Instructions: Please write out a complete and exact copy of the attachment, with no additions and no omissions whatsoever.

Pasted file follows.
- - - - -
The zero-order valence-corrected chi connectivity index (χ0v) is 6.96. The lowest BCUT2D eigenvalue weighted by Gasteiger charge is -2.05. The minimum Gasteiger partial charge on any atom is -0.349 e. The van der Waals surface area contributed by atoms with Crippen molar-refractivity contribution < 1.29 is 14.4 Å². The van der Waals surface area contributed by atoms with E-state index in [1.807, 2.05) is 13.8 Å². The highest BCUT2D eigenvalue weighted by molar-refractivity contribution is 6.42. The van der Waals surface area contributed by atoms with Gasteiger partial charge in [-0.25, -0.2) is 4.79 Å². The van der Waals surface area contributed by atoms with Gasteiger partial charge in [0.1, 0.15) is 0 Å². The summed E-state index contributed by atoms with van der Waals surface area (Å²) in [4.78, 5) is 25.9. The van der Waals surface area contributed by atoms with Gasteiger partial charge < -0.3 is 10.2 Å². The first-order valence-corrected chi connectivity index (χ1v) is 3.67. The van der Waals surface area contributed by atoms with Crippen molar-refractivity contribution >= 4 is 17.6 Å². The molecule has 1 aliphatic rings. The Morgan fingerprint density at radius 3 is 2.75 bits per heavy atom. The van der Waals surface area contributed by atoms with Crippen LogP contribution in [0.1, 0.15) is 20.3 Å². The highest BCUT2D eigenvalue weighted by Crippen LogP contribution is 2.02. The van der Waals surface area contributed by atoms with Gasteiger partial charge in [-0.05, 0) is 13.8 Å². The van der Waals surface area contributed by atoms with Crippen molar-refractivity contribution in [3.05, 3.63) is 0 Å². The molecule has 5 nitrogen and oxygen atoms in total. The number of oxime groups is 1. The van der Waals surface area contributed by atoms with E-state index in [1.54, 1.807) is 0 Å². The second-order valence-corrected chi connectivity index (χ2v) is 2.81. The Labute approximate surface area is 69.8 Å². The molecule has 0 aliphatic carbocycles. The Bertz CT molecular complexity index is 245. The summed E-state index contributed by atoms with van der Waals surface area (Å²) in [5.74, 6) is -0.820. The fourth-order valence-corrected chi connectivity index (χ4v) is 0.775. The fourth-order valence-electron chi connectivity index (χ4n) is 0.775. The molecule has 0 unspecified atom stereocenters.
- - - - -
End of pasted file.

The zero-order valence-corrected chi connectivity index (χ0v) is 6.96. The lowest BCUT2D eigenvalue weighted by Gasteiger charge is -2.05. The minimum Gasteiger partial charge on any atom is -0.349 e. The van der Waals surface area contributed by atoms with Crippen molar-refractivity contribution < 1.29 is 14.4 Å². The van der Waals surface area contributed by atoms with E-state index in [1.807, 2.05) is 13.8 Å². The highest BCUT2D eigenvalue weighted by molar-refractivity contribution is 6.42. The van der Waals surface area contributed by atoms with Gasteiger partial charge in [-0.25, -0.2) is 4.79 Å². The van der Waals surface area contributed by atoms with Gasteiger partial charge in [0.1, 0.15) is 0 Å². The summed E-state index contributed by atoms with van der Waals surface area (Å²) in [4.78, 5) is 25.9. The van der Waals surface area contributed by atoms with Gasteiger partial charge < -0.3 is 10.2 Å². The first-order valence-corrected chi connectivity index (χ1v) is 3.67. The van der Waals surface area contributed by atoms with Crippen molar-refractivity contribution >= 4 is 17.6 Å². The molecule has 1 aliphatic rings. The Morgan fingerprint density at radius 3 is 2.75 bits per heavy atom. The van der Waals surface area contributed by atoms with Crippen LogP contribution in [0.1, 0.15) is 20.3 Å². The highest BCUT2D eigenvalue weighted by Crippen LogP contribution is 2.02. The van der Waals surface area contributed by atoms with Gasteiger partial charge in [-0.05, 0) is 13.8 Å². The van der Waals surface area contributed by atoms with Crippen molar-refractivity contribution in [3.05, 3.63) is 0 Å². The molecule has 5 nitrogen and oxygen atoms in total. The number of oxime groups is 1. The van der Waals surface area contributed by atoms with E-state index in [1.54, 1.807) is 0 Å². The second-order valence-corrected chi connectivity index (χ2v) is 2.81. The Labute approximate surface area is 69.8 Å². The molecule has 0 aliphatic carbocycles. The Bertz CT molecular complexity index is 245. The summed E-state index contributed by atoms with van der Waals surface area (Å²) in [5.74, 6) is -0.820. The fourth-order valence-corrected chi connectivity index (χ4v) is 0.775. The fourth-order valence-electron chi connectivity index (χ4n) is 0.775. The molecule has 0 unspecified atom stereocenters.